the statute was unconstitutional, as the phrase 'without crowding' was too uncertain and indefinite to constitute an ascertainable standard of guilt. It pointed out that the dividing line between what is lawful and unlawful may not be left to conjecture.
Applying the foregoing doctrine to the instant case, the conclusion is inescapable that Sections 303 to 307 are invalid. The clause, 'to influence, directly or indirectly, the passage or defeat of any legislation by the Congress' is manifestly too indefinite and vague to constitute an ascertainable standard of guilt. What is meant by influencing the passage or defeat of legislation indirectly? It may be communication with Committees or Members of the Congress; it may be to cause other persons to communicate with Committees or Members of the Congress; it may be to influence public opinion by literature, speeches, advertisements, or other means in respect to matters that might eventually be affected by legislation; it may be to influence others to help formulate public opinion. It may cover any one of a multitude of undefined activities. No one can foretell how far the meaning of this phrase may be carried. No one can determine in advance what activities are comprehended within its scope.
The statement found in a prior clause of Section 307 to the effect that its provisions apply to certain persons whose principal purpose is to aid in the accomplishment of the enumerated objectives, is likewise subject to the same criticism.
What is meant by 'principal purpose'? Is the term 'principal' used as distinguished from 'incidental'? May a person have a number of principal purposes? Or is the term used as meaning the 'chief' purpose of a person's activities? When does a purpose become principal and when does it cease to be such? The Act contains no definition of that term.
We conclude that Sections 303 to 307, inclusive, are invalid as contravening the due process clause of the Fifth Amendment in failing to define the offense with sufficient precision and to set forth an ascertainable standard of guilt.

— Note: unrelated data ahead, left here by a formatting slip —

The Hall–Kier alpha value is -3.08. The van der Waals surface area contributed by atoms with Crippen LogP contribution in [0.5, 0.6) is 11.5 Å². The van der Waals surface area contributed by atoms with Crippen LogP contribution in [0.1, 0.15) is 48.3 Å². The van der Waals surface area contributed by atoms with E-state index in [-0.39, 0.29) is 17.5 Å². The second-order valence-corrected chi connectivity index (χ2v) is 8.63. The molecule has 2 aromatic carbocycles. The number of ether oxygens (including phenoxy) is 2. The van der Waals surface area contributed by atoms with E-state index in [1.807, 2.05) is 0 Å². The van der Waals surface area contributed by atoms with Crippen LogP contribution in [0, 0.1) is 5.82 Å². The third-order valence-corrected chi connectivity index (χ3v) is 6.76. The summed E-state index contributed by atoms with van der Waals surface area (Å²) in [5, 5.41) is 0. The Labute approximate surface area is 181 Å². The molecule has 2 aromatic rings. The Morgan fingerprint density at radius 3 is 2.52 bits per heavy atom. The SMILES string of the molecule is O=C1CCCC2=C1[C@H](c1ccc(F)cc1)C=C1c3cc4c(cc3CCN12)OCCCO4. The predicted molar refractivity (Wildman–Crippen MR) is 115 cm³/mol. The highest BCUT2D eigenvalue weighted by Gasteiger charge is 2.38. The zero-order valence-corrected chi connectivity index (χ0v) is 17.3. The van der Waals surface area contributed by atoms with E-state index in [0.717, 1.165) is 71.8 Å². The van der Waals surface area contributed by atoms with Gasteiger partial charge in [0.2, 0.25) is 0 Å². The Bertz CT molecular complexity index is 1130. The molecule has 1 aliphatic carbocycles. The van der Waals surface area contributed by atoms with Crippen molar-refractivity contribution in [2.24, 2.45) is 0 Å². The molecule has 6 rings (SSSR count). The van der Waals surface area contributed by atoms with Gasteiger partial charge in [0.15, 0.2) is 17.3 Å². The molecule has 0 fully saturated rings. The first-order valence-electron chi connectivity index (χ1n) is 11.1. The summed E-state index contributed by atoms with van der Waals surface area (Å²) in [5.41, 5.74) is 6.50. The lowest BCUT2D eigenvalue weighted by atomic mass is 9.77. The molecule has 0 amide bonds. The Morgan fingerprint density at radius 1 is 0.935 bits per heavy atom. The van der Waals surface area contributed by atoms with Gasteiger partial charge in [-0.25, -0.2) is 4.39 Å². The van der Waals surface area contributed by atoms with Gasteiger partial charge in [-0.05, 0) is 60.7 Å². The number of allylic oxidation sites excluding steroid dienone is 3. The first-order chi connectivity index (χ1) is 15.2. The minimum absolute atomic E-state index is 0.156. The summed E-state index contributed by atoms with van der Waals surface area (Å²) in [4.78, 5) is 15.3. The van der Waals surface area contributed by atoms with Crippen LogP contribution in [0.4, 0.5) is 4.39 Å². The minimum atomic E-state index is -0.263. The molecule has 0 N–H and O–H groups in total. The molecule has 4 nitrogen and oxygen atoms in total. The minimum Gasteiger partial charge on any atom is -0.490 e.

Section 310 of the Act, which relates to penalties, subjects any person who violates the provisions of the Act to a fine of not more than $ 5,000, or imprisonment for not more than twelve months, or both. In addition, subsection (b) of Section 310, provides that any person so convicted shall be prohibited for a period of three years from attempting to influence, directly or indirectly, the passage or defeat of any proposed legislation, or from appearing before a Committee of the Congress in support of or opposition to proposed legislation. Violations of this prohibition are made felonies punishable by imprisonment for not more than five years or a fine of $ 10,000.
Freedom of speech and the right of the people peaceably to assemble and to petition the Government for redress of grievances are guaranteed by the First Amendment to the Constitution. Congress is prohibited from making any law abridging these rights. The penalty provision of the Act, however, manifestly deprives a person convicted of violating the statute, of his constitutional right of freedom of speech and his constitutional right to petition the legislation branch of the Government. This clause is obviously unconstitutional. A person convicted of a crime may not for that reason be stripped of his constitutional privileges. In principle this provision is no different than would be an enactment depriving a person of the right of counsel, or the right of trial by jury, for a period of three years after conviction. It is inconceivable that anyone would argue in support of the validity of such a provision, and yet, in principle, the penalty clause in this statute is no different. We, therefore, reach the further conclusion that Sections 303 to 307, inclusive, of the statute are unconstitutional in that the penalty attached to their violation is invalid and contravenes the First Amendment to the Constitution.
Accordingly, we hold that Sections 303 to 307, inclusive, of the Act are unconstitutional. We regard Section 308 as severable and we, therefore, do not express any opinion as to its validity, because that question is not involved in this litigation.
A permanent injunction against the prosecution of the plaintiffs for violations of any provision of Sections 303 to 307, inclusive, is granted.